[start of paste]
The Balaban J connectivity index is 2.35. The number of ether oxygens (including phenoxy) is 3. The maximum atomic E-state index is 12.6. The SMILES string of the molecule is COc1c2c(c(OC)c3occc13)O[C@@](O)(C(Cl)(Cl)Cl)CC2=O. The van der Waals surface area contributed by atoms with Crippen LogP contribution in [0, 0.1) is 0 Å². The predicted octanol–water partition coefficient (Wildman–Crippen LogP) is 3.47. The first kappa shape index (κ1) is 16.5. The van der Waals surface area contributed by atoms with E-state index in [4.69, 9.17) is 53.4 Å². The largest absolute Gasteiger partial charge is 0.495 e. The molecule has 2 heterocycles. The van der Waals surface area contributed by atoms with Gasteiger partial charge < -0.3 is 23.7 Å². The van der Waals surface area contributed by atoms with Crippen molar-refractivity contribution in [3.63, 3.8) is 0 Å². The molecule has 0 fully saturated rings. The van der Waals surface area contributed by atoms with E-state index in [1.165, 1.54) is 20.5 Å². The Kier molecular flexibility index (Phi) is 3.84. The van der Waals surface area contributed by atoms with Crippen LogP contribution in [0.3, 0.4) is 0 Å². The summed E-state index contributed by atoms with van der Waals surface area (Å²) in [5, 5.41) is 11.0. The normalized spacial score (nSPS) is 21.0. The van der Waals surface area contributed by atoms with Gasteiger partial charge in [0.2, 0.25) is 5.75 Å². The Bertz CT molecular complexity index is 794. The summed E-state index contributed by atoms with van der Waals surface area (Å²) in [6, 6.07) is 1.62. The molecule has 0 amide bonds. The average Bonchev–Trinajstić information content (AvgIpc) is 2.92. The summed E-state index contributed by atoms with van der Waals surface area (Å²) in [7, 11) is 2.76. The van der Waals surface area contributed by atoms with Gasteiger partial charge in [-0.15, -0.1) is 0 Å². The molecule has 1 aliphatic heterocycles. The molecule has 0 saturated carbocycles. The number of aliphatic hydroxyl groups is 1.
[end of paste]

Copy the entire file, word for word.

The Balaban J connectivity index is 2.35. The number of ether oxygens (including phenoxy) is 3. The maximum atomic E-state index is 12.6. The SMILES string of the molecule is COc1c2c(c(OC)c3occc13)O[C@@](O)(C(Cl)(Cl)Cl)CC2=O. The van der Waals surface area contributed by atoms with Crippen LogP contribution in [0, 0.1) is 0 Å². The predicted octanol–water partition coefficient (Wildman–Crippen LogP) is 3.47. The first kappa shape index (κ1) is 16.5. The van der Waals surface area contributed by atoms with E-state index in [4.69, 9.17) is 53.4 Å². The largest absolute Gasteiger partial charge is 0.495 e. The molecule has 2 heterocycles. The van der Waals surface area contributed by atoms with Gasteiger partial charge < -0.3 is 23.7 Å². The van der Waals surface area contributed by atoms with Crippen molar-refractivity contribution in [3.63, 3.8) is 0 Å². The molecule has 0 fully saturated rings. The van der Waals surface area contributed by atoms with E-state index in [1.165, 1.54) is 20.5 Å². The Kier molecular flexibility index (Phi) is 3.84. The van der Waals surface area contributed by atoms with Crippen LogP contribution in [0.3, 0.4) is 0 Å². The summed E-state index contributed by atoms with van der Waals surface area (Å²) in [5, 5.41) is 11.0. The normalized spacial score (nSPS) is 21.0. The van der Waals surface area contributed by atoms with Gasteiger partial charge in [0.2, 0.25) is 5.75 Å². The Bertz CT molecular complexity index is 794. The summed E-state index contributed by atoms with van der Waals surface area (Å²) in [6, 6.07) is 1.62. The molecule has 0 amide bonds. The average Bonchev–Trinajstić information content (AvgIpc) is 2.92. The summed E-state index contributed by atoms with van der Waals surface area (Å²) in [7, 11) is 2.76. The van der Waals surface area contributed by atoms with Gasteiger partial charge in [-0.15, -0.1) is 0 Å². The molecule has 1 aliphatic heterocycles. The molecule has 0 saturated carbocycles. The number of aliphatic hydroxyl groups is 1.